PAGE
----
Rid yourselves of all malice and all deceit, hypocrisy, envy, and slander of every kind. Like newborn babies, crave pure spiritual milk, so that by it you may grow up in your salvation, now that you have tasted that the Lord is good. […] Now to you who believe, [Jesus, this chosen cornerstone,] is precious. But to those who do not believe, “the stone the builders rejected has become the cornerstone” and “a stone that causes people to stumble and a rock that makes them fall” (1 Peter 2:1-3, 1-7).
When [Jesus] was alone, the Twelve and the others around him asked him about the parables. He told them, “The secret of the kingdom of God has been given to you. But to those on the outside everything is said in parables so that, “they may be ever seeing but never perceiving, and ever hearing but never understanding; otherwise they might turn and be forgiven!” (Mark 4:10-12).
There is something about God that I find quite curious. Simply put, there seems to be times at which God seems eager to let people know what he is all about and to have them experience him fully, and there are other times when he seems to go out of his way to make himself obscure. In the first portion of the 1 Peter passage above, Peter speaks about tasting the Lord’s goodness. In other words, the Lord has made himself plain to us, revealed his intention for relationship, and we have experienced him. And there are lots of other passages we could look to that wouls say very much the same thing. E.g. “If you seek me with all your heart, you will find me” (Dt 4:29, Jer 29:13).
But then Peter goes on to say that into the lives of those who do not believe, God has deliberately placed on obstacle. What believers rejoice in, those who do not believe cannot help but be tripped up by. The Peter passage does suggest that these people stumble because they do not obey the message, but it is not clear whether this disobedience is wilful and knowing defiance, or whether it is based in ignorance — the Bible does not always specify, and in some instances it really doesn’t matter.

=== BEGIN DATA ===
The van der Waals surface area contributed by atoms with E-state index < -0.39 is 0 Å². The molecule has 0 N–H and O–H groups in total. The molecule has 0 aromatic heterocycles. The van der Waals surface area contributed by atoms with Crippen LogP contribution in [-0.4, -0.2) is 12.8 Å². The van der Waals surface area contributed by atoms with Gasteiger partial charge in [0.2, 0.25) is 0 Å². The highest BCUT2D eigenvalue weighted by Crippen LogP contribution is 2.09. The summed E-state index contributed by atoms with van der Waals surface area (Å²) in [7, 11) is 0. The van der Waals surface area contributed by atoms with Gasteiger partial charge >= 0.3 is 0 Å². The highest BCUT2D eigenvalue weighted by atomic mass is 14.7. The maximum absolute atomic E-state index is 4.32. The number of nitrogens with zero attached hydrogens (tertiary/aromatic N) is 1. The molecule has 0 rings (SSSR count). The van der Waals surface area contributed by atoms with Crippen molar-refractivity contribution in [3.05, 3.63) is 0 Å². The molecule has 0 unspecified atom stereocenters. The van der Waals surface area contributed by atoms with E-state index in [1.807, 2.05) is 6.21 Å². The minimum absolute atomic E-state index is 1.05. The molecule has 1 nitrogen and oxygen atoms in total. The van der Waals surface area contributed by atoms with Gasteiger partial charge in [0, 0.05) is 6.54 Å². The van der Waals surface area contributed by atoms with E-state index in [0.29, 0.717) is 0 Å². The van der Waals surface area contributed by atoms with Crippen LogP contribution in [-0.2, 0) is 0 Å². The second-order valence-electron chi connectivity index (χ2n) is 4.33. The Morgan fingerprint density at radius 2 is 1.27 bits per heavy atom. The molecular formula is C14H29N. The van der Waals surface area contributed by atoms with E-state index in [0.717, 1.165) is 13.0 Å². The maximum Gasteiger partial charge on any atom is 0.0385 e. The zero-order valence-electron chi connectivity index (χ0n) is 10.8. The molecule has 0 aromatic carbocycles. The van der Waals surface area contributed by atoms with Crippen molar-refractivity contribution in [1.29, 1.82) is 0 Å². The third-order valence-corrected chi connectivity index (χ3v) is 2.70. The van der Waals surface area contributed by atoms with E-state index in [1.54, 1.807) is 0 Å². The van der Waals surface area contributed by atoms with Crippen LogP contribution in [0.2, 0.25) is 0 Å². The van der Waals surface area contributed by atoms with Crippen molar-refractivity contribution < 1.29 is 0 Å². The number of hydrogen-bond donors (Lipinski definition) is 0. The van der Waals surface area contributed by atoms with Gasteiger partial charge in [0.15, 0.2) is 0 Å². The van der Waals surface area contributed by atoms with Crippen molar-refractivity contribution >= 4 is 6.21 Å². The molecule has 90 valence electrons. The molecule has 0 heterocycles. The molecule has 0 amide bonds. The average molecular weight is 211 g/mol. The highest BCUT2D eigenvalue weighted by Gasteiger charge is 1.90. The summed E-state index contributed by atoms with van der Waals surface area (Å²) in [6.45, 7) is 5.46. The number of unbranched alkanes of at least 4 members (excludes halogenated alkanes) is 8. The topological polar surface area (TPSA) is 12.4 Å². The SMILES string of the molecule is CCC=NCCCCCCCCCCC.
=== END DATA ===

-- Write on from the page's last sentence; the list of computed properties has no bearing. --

In Mark, Jesus says much the same thing — he speaks in parables almost as if he is being purposefully obscure in order to shut people out from understanding. We sometimes speak as if Jesus spoke in parables in order to make his message more understable to people — who doesn’t like stories and illustrations? But evidently his purpose was exactly the opposite — he spoke in parables so that only those whom God had evidently chosen for understanding would be able to understand.
So I ask us two questions: (1) When have you had a real experience of God’s goodness? When have you understood something about him and were almost able to taste his goodness? (2) When have you been perplexed by God? When have even tried to seek out understanding and have come up empty? And when we asks ourselves these two questions, how then do we make sense of these two things? Will they always be in tension?